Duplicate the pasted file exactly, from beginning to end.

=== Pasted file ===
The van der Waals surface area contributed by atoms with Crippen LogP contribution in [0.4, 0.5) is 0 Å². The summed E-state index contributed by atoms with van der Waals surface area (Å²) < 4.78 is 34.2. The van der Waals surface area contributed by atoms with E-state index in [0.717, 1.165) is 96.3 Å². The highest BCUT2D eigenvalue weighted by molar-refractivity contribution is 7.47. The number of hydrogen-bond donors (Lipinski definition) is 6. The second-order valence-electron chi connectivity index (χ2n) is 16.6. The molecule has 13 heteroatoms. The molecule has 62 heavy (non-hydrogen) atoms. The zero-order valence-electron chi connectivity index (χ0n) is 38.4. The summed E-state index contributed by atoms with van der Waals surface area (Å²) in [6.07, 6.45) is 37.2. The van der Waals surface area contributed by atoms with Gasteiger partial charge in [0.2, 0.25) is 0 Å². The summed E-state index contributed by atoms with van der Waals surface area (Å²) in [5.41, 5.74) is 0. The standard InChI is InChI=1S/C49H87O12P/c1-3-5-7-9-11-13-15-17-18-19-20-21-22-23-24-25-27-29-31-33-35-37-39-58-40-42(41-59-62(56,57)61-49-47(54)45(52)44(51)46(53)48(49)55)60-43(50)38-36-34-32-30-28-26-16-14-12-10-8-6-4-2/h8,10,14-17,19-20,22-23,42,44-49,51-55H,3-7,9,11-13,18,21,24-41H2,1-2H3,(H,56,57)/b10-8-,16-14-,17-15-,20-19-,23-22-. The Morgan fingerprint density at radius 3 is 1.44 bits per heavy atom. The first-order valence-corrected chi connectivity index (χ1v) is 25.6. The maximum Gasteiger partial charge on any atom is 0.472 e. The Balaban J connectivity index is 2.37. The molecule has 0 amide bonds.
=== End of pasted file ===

The van der Waals surface area contributed by atoms with Crippen LogP contribution in [0.4, 0.5) is 0 Å². The summed E-state index contributed by atoms with van der Waals surface area (Å²) < 4.78 is 34.2. The van der Waals surface area contributed by atoms with E-state index in [0.717, 1.165) is 96.3 Å². The highest BCUT2D eigenvalue weighted by molar-refractivity contribution is 7.47. The number of hydrogen-bond donors (Lipinski definition) is 6. The second-order valence-electron chi connectivity index (χ2n) is 16.6. The molecule has 13 heteroatoms. The molecule has 62 heavy (non-hydrogen) atoms. The zero-order valence-electron chi connectivity index (χ0n) is 38.4. The summed E-state index contributed by atoms with van der Waals surface area (Å²) in [6.07, 6.45) is 37.2. The van der Waals surface area contributed by atoms with Gasteiger partial charge in [0.2, 0.25) is 0 Å². The summed E-state index contributed by atoms with van der Waals surface area (Å²) in [5.41, 5.74) is 0. The standard InChI is InChI=1S/C49H87O12P/c1-3-5-7-9-11-13-15-17-18-19-20-21-22-23-24-25-27-29-31-33-35-37-39-58-40-42(41-59-62(56,57)61-49-47(54)45(52)44(51)46(53)48(49)55)60-43(50)38-36-34-32-30-28-26-16-14-12-10-8-6-4-2/h8,10,14-17,19-20,22-23,42,44-49,51-55H,3-7,9,11-13,18,21,24-41H2,1-2H3,(H,56,57)/b10-8-,16-14-,17-15-,20-19-,23-22-. The Morgan fingerprint density at radius 3 is 1.44 bits per heavy atom. The first-order valence-corrected chi connectivity index (χ1v) is 25.6. The maximum Gasteiger partial charge on any atom is 0.472 e. The Balaban J connectivity index is 2.37. The molecule has 0 amide bonds.